Child maintenance figures, divorce and child health: The last week in family law

The Supreme Court has reported that the parents of the brain-damaged infant Charlie Gard intend to seek permission to appeal to the Court against the decision that doctors can take him off of life support. A panel of three Supreme Court Justices will sit on the afternoon of Thursday 8 June to decide whether or not to grant permission to appeal. Meanwhile, the Court of Appeal has ordered a stay until midnight on 8th June, or a further order of the Supreme Court. If permission to appeal is granted, a further hearing date will be set to consider the substantive appeal.

The Department for Work and Pensions (‘DWP’) has published information on cases being processed under the 2012 statutory child maintenance scheme by the Child Maintenance Service (‘CMS’), covering the period of August 2013 to March 2017. The DWP says that the CMS’s caseload stood at 322,800 as of the end of March 2017, an increase of 11% from December 2016, that there are about 350,000 children benefitting from the scheme, and that outstanding Maintenance Arrears were £113.7m in March 2017, 17% higher than the December 2016 figures.

Family lawyers have reported seeing ‘far more acrimonious’ allegations in unreasonable behaviour divorce petitions since the Court of Appeal decision in Owens v Owens. Mrs Owens was refused a divorce because the court held that she had failed to prove that Mr Owens had behaved in such a way that she could not reasonably be expected to live with him. She appealed against this decision to the Court of Appeal, but her appeal was dismissed in March this year. She is now appealing to the Supreme Court. Meanwhile, lawyers are reporting that divorce petitions are now being prepared with far more serious allegations than previously, for fear of being rejected by the court. There is concern that this will lead to more animosity, which in turn will lead to fewer divorce cases being resolved by agreement.

On the subject of acrimonious divorce, a scientific study has suggested that children whose parents have a messy divorce are three times more likely to endure a lifetime of colds as adults. The study, by Carnegie Mellon University, found that early stresses in life appear to affect the immune system, increasing the chance of inflammation. Researchers said anxiety in childhood may influence their susceptibility to disease up to 40 years later. For the study, 201 healthy adults were quarantined, experimentally exposed to a virus that causes a common cold and monitored for five days for the development of a respiratory illness. Those whose parents separated and were not on speaking terms were found to be more than three times as likely to develop a cold compared to those whose parents stayed together or split up amicably. Professor Sheldon Cohen of the University said: “Our results target the immune system as an important carrier of the long-term negative impact of early family conflict.” He added that the results also indicate that all divorces are not equal, suggesting that parents who kept in touch after splitting up could protect their children’s health.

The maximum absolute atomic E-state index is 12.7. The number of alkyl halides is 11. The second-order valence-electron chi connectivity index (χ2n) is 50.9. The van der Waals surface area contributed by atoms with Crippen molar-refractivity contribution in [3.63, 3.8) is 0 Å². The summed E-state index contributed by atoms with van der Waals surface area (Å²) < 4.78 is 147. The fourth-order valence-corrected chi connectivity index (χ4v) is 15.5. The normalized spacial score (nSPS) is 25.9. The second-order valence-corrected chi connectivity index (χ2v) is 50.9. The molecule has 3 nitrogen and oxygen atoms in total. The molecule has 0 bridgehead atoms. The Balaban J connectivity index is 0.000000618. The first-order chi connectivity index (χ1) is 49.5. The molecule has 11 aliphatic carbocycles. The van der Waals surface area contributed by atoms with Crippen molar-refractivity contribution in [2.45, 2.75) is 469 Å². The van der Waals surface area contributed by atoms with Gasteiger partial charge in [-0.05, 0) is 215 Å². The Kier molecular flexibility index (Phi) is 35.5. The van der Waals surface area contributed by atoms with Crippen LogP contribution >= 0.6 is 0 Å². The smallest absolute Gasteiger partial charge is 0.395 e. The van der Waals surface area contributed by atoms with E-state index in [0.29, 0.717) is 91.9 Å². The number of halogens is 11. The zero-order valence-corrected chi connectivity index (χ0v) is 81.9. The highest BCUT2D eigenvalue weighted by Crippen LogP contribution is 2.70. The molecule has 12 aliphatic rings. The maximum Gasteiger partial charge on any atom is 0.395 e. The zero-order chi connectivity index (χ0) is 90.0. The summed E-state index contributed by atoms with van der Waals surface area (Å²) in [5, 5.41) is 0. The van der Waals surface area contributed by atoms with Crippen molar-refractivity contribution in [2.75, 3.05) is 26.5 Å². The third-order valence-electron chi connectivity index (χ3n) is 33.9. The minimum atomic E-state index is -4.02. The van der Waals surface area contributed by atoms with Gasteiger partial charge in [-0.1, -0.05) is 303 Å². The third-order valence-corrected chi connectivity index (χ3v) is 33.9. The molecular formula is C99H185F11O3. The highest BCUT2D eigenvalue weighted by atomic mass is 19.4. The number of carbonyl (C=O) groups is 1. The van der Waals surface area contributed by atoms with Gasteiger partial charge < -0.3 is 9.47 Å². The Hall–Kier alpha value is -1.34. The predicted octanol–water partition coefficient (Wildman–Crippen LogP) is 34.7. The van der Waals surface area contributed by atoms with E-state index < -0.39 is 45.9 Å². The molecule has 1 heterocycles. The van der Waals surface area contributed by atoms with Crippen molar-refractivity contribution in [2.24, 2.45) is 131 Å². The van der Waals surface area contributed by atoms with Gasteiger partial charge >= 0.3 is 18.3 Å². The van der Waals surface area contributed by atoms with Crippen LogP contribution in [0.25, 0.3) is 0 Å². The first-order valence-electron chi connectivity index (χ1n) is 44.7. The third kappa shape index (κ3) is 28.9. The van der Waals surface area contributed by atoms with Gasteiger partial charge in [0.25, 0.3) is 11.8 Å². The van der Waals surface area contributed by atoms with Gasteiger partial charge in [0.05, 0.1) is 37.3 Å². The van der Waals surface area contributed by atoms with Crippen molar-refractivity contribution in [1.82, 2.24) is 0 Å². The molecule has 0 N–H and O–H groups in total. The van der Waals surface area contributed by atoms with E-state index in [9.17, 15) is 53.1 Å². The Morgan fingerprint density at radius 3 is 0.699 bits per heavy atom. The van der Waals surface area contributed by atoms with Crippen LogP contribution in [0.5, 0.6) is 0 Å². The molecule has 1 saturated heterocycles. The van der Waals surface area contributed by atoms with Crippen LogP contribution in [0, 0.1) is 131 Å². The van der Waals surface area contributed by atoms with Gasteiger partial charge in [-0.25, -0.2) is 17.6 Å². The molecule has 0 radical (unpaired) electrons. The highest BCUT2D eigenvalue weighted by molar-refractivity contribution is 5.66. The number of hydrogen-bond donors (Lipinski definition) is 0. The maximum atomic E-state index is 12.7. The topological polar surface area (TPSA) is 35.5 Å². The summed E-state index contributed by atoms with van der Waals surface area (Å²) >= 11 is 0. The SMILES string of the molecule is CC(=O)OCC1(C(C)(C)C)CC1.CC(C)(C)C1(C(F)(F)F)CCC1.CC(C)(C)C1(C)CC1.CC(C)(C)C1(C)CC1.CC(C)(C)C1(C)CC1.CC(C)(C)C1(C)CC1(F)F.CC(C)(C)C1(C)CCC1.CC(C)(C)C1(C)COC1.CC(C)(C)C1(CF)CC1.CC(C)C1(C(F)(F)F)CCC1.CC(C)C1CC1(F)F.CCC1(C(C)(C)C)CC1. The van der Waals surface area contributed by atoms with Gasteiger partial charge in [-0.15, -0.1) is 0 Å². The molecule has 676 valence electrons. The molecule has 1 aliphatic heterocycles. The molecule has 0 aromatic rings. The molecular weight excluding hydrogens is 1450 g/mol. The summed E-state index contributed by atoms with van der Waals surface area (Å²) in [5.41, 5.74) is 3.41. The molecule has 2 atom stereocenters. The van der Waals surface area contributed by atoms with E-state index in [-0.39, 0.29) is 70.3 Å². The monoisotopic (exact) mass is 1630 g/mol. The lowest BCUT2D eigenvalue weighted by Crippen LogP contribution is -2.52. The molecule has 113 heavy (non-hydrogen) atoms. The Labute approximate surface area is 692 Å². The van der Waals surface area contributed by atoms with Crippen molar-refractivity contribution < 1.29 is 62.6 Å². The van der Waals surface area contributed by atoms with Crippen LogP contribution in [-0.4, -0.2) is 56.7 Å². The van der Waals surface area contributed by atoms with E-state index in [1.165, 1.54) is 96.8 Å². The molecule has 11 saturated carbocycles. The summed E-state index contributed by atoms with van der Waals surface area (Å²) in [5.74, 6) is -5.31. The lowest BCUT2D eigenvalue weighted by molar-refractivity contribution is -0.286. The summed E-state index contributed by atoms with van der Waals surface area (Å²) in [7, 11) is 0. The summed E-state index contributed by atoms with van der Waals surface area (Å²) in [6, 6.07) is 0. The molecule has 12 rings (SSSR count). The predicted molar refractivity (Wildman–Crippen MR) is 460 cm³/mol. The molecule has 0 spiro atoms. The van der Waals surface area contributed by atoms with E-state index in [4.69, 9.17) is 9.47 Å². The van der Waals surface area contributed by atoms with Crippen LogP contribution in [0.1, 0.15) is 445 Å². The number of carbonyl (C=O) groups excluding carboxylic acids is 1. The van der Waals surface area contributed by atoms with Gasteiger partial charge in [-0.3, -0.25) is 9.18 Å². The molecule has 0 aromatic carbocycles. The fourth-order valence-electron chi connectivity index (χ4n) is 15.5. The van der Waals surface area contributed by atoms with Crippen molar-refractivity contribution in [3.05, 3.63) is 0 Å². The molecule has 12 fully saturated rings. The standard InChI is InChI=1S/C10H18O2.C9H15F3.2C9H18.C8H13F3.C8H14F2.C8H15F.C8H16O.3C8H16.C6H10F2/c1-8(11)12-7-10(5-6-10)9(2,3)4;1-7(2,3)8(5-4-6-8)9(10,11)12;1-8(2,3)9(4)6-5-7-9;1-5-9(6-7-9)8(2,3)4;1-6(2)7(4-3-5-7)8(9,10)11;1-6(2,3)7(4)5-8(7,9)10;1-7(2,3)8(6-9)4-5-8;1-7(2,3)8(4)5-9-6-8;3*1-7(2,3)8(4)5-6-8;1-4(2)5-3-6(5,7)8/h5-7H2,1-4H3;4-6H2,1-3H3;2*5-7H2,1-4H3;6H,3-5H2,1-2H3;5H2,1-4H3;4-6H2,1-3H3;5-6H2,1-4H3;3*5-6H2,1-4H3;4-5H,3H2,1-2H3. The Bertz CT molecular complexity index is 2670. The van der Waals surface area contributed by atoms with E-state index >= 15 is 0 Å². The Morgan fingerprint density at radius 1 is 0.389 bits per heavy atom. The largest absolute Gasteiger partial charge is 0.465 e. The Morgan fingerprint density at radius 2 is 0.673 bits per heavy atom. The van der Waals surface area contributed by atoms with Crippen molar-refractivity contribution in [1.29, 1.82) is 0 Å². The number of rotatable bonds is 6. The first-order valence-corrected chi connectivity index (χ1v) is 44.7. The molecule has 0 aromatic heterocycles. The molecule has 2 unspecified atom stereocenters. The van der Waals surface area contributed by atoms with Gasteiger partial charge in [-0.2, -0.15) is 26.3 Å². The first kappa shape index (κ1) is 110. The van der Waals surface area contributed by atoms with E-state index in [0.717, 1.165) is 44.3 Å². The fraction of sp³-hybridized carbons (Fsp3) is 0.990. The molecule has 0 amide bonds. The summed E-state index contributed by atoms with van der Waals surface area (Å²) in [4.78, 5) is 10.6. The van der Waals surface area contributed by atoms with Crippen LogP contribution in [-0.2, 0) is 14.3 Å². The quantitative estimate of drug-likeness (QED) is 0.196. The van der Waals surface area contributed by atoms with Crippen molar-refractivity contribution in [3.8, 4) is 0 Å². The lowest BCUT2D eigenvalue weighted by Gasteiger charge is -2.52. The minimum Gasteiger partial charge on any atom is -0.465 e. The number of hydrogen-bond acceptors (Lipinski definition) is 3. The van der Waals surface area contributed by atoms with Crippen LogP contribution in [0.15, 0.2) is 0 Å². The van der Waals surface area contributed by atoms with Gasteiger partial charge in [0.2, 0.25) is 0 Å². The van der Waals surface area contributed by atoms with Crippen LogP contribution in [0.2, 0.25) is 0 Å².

And finally, a judge has ruled that a father does not have to be given notice of care proceedings concerning his child, as this would create a risk for the mother. His Honour Judge Bellamy found that the father had never had a close relationship with the child, and accepted that the mother lives in fear of him finding her and making threats to her. He noted that the father has a long criminal record and is currently serving a six-year prison sentence for an offence of violence. He said: “I am satisfied that, if [the father] became aware of these proceedings, that would give rise to a degree of risk to the mother and her family, albeit that I assess that risk and its consequences as being no more than moderate.”